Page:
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Three Reasons Why Unused Funds Aren’t a Painless Source of Deficit Savings

Senator Marco Rubio (R-FL) and several other congressional Republicans have proposed canceling $45 billion in unused funding that Congress provided for discretionary programs in prior years, using the savings to shrink deficits.  The idea that these “unobligated balances” are a painless source of budget savings isn’t new.  But it isn’t true, either, for three reasons in particular.

  • Nearly all of these funds will be needed in this or future years to finish the project for which Congress provided them. Congress often provides full funding up front for multi-year construction, research, or other projects; funding that isn’t used in the first year is carried over to later years, when it will be needed — and spent.  In some cases, canceling this funding would be tantamount to canceling the project altogether, which can be extremely wasteful.  It makes little sense, for example, to build two-thirds of a bridge, or to halt a research project after collecting the data but before analyzing the results.

    Even in cases where the loss of these funds wouldn’t undermine the project as a whole, it would weaken it, exactly as a similar cut in new funding would.  And it is generally better to cut new money than unobligated balances if doing the latter would waste money already invested.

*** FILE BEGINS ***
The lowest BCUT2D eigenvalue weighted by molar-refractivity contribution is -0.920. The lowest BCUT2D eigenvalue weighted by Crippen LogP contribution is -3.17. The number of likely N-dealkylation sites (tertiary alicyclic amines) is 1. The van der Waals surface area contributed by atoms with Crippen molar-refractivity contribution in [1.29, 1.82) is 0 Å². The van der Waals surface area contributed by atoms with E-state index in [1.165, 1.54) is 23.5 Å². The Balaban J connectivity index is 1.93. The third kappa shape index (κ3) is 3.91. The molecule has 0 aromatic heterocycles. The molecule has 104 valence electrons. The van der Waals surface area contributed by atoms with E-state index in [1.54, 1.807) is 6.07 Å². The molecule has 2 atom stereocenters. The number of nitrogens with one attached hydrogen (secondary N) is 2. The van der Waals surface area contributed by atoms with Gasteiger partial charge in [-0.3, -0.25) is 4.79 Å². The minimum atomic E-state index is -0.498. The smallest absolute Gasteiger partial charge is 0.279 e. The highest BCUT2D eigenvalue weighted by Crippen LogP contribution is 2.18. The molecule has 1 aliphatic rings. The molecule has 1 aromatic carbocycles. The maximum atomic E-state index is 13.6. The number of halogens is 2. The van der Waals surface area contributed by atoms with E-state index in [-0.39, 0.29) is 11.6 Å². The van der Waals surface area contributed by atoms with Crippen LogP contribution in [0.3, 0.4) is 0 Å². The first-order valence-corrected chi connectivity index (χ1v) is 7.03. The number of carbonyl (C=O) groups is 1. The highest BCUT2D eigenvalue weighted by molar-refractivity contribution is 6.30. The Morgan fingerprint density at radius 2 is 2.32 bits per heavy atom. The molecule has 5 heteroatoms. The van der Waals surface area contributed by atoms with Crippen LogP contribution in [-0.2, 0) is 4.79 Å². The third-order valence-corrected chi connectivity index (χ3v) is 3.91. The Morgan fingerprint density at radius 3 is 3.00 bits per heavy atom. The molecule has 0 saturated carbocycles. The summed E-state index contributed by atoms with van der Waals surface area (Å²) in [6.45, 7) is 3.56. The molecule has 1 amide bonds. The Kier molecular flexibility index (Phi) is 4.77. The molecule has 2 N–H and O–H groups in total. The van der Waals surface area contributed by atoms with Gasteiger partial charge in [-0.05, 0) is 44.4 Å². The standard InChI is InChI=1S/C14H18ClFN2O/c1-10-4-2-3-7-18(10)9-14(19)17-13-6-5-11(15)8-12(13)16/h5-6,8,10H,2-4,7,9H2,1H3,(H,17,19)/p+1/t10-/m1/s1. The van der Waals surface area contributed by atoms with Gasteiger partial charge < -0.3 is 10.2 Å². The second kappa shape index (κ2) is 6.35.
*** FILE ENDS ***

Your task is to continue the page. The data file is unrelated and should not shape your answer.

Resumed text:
• Congressional Appropriations Committees regularly rescind unobligated balances that turn out to be unneeded. Some small proportion of multi-year funding will often turn out to be unusable, such as if the project was completed under budget or had to be scrapped.  But the Appropriations Committees regularly “rescind” (take back) those unobligated balances and use the savings to help fund other programs.  For this reason, it’s extremely unlikely that there are large pots of unusable money:  the Appropriations Committees have already found and rescinded them.
  • Eliminating unobligated funds that aren’t needed (but haven’t yet been rescinded) wouldn’t shrink deficits, since they weren’t going to be used in any case. In budget-speak, canceling these funds scores as a reduction in “budget authority” but doesn’t reduce outlays (the actual flow of dollars in any particular year), deficits, or debt.  If some funding proves to be unneeded and so won’t be spent, cancelling it may be good practice but won’t reduce the deficit.